Her Campus USC ft Has Alexandra

Updated December 2015 -- My good friend Connie Zhang interviewed me for Her Campus USC:

A CONVERSATION WITH HAS ALEXANDRA: HOW DID SHE BUILD HER FASHION EMPIRE?

Before you go deep into this interview, which I promise you will find lots of inspirational thoughts and useful tips, I want to share a piece of good news with you! I was recently hired by Her Campus Media and work as a freelancer. I will mainly write for USC Chapter featuring hard news, campus-related stories, lifestyle pieces (covering beauty, fashion, health…), and many others!! Yeah, I am super excited! SO from now on, you can expect at least one blog post from SweetConnie every week lol!!

My first post is about an interview with Has Alexandra. She was at the same Web Design for Organizations class as me last semester. I have to say, she is someone who I really admire!!!! She is fun, creative and inspirational!!! I love reading her blog, and I had so much fun interviewing her. I spent eight hours drafting this article, but not for a second did I feel bored because her words were so powerful! Ok, anyway, this one is gonna be posted on Her Campus USC this week, but I just can’t wait to share it with you guys first!! If you are interested in fashion/art/photography or consider yourself as a creative individual, promise me you would read till the end!!! Thank me later 

Has Alexandra is a creative marketing strategist, photographer & writer. Born in Armenia, raised in Los Angeles. She earned her Bachelor’s Degree in Communication Studies from CSUN.  She is currently working towards her Master’s Degree in Communication Management with focus in Marketing and Branding from USC Annenberg School of Communication and Journalism.

Has has an amazing career path with experience in marketing, public relations, fashion, writing and photography. She has also been a freelancer for a while. As an artist and a blogger, Has influences people with her unique and stylish work. Today we are fortunate enough to have an opportunity to snag a quick interview with Has Alexandra and see how she started her fashion empire.

When and why did you start your blog?

I had to do an internship during my senior year as an undergrad, but I had no idea where to start. I always felt like I was intelligent and well-rounded overall but I didn’t feel that I was particularly talented in anything. I had decided to be practical and pursue a career in public relations purely because I felt I had the skill set for it. When I began emailing my cover letter to companies I realized that I was subconsciously selecting a bunch of streetwear brands. I got an internship at Obey, a streetwear brand with huge focus on street art, music and skate culture.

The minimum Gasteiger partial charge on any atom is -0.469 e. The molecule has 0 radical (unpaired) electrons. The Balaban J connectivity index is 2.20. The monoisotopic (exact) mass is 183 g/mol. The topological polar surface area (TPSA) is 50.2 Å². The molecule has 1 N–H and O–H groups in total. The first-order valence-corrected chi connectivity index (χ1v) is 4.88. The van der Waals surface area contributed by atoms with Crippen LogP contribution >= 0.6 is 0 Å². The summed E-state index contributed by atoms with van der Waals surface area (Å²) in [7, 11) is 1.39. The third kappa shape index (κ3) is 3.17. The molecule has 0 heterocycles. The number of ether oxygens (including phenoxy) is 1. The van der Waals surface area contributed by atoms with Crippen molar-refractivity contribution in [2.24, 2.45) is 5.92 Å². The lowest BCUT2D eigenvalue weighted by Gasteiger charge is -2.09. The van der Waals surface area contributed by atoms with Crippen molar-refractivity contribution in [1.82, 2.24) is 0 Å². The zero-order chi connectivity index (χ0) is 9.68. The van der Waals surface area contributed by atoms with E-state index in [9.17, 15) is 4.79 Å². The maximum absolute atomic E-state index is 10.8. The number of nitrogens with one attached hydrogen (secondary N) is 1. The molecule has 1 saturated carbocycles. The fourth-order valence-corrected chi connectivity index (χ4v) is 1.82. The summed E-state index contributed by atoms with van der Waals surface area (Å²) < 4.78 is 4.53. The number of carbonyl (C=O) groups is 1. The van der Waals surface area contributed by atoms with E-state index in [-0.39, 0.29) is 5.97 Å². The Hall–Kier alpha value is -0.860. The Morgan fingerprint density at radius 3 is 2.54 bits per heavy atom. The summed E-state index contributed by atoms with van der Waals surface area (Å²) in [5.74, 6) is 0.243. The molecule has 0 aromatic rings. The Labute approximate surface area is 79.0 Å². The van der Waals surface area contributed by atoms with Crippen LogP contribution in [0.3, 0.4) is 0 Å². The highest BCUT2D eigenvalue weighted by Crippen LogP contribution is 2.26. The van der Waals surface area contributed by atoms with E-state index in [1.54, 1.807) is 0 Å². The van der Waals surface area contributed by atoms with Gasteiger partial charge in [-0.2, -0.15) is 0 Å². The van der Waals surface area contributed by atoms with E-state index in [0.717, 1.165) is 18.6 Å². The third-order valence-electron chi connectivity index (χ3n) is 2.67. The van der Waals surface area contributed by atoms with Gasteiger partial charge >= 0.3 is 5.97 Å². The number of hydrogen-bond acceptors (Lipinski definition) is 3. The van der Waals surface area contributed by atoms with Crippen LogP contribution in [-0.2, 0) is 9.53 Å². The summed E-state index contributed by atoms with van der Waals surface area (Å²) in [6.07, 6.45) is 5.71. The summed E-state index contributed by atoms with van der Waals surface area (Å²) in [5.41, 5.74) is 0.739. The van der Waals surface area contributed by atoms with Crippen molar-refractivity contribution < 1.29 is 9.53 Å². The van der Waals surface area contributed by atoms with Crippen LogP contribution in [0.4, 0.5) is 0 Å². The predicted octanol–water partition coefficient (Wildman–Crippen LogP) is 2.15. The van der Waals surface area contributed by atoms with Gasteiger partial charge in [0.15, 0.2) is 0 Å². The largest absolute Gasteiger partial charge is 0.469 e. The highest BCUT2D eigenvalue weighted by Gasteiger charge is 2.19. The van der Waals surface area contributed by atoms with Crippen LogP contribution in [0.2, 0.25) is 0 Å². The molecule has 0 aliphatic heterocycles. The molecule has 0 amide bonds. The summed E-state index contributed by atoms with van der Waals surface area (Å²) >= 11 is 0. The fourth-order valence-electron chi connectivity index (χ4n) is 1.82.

Day by day, I found myself excited to go to work because their brand really resonated with my interests. Then it hit me – there are industries of people making full-on careers using their skills to create for brands with purpose. From there, my curiosity rose.

Someone suggested I start a blog to curate the work I’m doing to show future employers, sort of like a marketing/pr portfolio. I came up with a concept and just started creating content. It was an urban lifestyle blog (HasWestCoastSoul) where I would do features on different artists, musicians, brands, etc. Then I began writing personal pieces as well and somehow it resonated with people and spread. It really inspired me to see how many people it reached. I realized how much I love writing and creating, I had a message and I wanted to share it. Then came photography, I realized I love translating my thoughts into tangible visuals; I went from taking pictures with my iPhone to shooting with a DSLR camera and it kind of snowballed from there.

Over the years, my tastes in fashion and art evolved so I made a new blog on my portfolio website you see today (HasAlexandra) where now I mainly post personal pieces or interviews I write.

How much time do you spend on your blog?

I haven’t been inspired to write lately, a lot has happened over the last year, I don’t know if I’m ready to write about it. I do want to get back into it, it could be therapeutic, both for me and my readers. Photography has been something I’ve been experimenting with more. I have a full time job so I try to shoot every weekend. I truly enjoy finding a unique model and coming up with a concept to shoot, seeing how it all unfolds.